Efforts on to fully tow giant cargo ship stranded in Suez Canal; Indian crew members safe

Cairo: Dredgers have joined efforts to completely refloat the giant container ship Ever Given grounded in the Suez Canal for over two days to free the waterway for other ships, Gulf Agency Company (GAC), the leading shipping and logistics company operating the canal, said on Thursday.

The entire crew of 25 Indians of the ship is safe, said the company managing the container.

As of Wednesday, the operator said that the ship was partially refloated and placed alongside the Canal bank. 

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As per media reports, the ship along with the Indian crew had two pilots from Egypt’s canal authority aboard the vessel to guide it when the grounding happened around 7:45 am on Tuesday.

Earlier on Thursday, a source in the company told Sputnik that the waterway — one of the world’s busiest trade routes — was still blocked and the rescue operation involving eight tugs to refloat the 400-meter (1,312-foot) ship was underway.

“Efforts are continuing today (25 March) to completely refloat the container vessel that ran aground on Tuesday, bringing Suez Canal transits to a halt. Two dredgers have now been sent to assist the operation, which is still ongoing,” the GAC said in a press release.

The 224,000-tonne Ever Given got stranded on Tuesday morning while on the way from China to the Dutch port city of Rotterdam after losing the ability to steer due to strong winds and a dust storm.

The incident completely blocked the traffic along the waterway delaying dozens of ships carrying different products from oil to consumer goods, as they were forced to re-route or wait for their turn to enter the canal.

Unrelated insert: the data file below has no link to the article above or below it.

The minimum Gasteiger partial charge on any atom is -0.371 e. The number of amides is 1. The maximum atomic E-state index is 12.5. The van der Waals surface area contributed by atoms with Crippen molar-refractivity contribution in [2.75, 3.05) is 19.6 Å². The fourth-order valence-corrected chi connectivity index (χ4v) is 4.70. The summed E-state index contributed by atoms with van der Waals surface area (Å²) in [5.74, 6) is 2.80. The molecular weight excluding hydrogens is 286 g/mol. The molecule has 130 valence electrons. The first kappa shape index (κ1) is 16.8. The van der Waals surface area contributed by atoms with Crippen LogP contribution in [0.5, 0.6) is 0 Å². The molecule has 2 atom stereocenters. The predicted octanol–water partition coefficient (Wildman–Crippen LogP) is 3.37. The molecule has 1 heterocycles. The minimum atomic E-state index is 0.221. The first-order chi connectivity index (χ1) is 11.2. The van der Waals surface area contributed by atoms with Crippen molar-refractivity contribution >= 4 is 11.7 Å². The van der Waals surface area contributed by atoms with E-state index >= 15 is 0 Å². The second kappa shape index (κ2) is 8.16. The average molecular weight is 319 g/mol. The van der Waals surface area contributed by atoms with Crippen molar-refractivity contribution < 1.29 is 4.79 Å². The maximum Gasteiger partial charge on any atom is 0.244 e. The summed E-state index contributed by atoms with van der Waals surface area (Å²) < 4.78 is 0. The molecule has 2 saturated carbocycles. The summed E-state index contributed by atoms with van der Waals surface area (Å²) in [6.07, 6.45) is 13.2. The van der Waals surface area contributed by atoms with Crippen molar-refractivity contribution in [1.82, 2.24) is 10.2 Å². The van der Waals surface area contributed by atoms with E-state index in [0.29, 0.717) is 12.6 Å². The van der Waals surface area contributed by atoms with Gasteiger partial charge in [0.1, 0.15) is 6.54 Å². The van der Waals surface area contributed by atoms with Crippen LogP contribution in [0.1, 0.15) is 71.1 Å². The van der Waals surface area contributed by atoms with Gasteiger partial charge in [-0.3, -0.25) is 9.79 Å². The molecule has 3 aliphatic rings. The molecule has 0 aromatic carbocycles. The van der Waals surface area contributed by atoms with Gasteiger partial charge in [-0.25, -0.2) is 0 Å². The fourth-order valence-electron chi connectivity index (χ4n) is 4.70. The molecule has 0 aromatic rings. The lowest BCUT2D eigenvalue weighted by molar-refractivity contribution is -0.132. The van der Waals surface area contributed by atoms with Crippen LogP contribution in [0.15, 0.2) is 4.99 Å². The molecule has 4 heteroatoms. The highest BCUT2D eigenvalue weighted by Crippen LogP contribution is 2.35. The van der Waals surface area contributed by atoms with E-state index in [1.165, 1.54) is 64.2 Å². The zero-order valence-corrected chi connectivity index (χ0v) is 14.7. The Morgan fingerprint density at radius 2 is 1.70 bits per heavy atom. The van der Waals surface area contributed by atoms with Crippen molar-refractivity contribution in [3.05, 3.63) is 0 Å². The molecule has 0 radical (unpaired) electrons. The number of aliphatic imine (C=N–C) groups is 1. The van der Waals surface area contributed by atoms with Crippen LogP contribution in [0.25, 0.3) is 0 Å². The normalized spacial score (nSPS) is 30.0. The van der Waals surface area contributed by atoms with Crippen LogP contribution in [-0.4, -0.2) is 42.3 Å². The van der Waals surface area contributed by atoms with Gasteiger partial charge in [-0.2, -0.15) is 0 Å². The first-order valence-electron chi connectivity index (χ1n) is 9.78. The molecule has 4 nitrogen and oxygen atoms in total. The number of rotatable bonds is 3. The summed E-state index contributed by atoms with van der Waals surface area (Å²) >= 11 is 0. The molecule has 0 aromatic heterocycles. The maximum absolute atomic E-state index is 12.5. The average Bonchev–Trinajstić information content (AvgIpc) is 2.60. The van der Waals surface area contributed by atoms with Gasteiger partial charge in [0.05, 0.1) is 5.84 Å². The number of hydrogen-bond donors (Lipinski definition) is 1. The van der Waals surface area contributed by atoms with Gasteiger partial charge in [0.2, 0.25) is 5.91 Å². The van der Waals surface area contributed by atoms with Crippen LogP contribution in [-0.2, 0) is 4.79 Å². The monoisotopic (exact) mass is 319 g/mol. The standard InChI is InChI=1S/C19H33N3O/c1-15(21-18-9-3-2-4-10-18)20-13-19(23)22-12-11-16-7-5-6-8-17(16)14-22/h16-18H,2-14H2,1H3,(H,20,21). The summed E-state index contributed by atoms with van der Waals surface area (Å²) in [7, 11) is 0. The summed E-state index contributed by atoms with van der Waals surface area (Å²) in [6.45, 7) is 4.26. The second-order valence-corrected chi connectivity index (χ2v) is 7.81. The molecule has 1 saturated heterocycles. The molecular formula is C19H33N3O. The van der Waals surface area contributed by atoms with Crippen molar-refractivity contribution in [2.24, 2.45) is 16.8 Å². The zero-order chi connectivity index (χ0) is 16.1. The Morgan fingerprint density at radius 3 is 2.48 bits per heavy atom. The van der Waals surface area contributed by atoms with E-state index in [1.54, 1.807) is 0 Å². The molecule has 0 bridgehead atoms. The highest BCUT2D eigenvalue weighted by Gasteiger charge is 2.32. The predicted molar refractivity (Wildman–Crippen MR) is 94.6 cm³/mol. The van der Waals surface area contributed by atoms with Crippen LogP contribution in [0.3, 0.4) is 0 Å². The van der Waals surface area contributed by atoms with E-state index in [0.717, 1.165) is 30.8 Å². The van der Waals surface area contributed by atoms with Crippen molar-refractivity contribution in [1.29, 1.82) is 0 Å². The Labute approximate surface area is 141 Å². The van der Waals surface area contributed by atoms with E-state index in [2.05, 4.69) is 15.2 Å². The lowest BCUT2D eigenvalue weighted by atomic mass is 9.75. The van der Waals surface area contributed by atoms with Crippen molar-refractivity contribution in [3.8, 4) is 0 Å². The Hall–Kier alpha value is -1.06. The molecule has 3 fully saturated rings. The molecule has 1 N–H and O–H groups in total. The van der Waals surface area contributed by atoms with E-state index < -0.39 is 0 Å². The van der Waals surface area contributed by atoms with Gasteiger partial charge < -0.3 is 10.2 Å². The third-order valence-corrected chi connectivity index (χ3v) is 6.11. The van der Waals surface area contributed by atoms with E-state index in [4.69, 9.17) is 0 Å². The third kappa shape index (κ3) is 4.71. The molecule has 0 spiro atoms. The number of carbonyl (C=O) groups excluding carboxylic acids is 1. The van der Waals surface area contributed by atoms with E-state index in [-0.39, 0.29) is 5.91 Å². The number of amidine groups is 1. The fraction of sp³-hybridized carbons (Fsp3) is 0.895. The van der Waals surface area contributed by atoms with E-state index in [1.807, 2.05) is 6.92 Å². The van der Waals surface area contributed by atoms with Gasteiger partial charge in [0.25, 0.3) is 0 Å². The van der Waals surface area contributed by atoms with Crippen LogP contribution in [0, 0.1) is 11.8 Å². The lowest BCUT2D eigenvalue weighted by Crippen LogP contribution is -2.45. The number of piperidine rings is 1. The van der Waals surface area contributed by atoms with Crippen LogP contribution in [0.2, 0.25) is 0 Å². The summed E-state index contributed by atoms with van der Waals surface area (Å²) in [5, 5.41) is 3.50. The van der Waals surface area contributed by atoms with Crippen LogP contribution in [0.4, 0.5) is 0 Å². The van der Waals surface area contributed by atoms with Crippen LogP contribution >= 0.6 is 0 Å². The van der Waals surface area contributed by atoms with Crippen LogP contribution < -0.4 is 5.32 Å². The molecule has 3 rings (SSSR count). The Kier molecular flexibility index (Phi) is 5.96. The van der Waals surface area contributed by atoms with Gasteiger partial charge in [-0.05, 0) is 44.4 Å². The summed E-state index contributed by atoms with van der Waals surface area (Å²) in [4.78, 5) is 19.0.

The blockage of the canal, the shortest sea route between Asia and Europe through which about 12 per cent of global trade passes, triggered a rally of oil prices in international markets, as multiple oil tankers were reportedly affected by the disruptions.

 “At the time of the incident, the Ever Given was transiting northbound through the canal en route to Rotterdam, the Netherlands with two canal pilots onboard. Initial investigations suggest the vessel grounded due to strong wind,” Bernhard Schulte Shipmanagement (BSM) said in a statement.

 “All 25 crew are safe and accounted for. There have been no reports of injuries, pollution or cargo damage and initial investigations rule out any mechanical or engine failure as a cause of the grounding,” the statement said.

The Suez Canal Authority (SCA) said in a statement, cited by CNN said the container ship almost as long as the Empire State Building is tall and ran aground on March 23 after being caught in 40-knot winds and a sandstorm that caused low visibility and poor navigation.

Authorities attempt to re-float the vessel on Thursday morning were not successful and according to Bernhard Schulte, the vessel’s technical manager, another attempt will be made later on Thursday.

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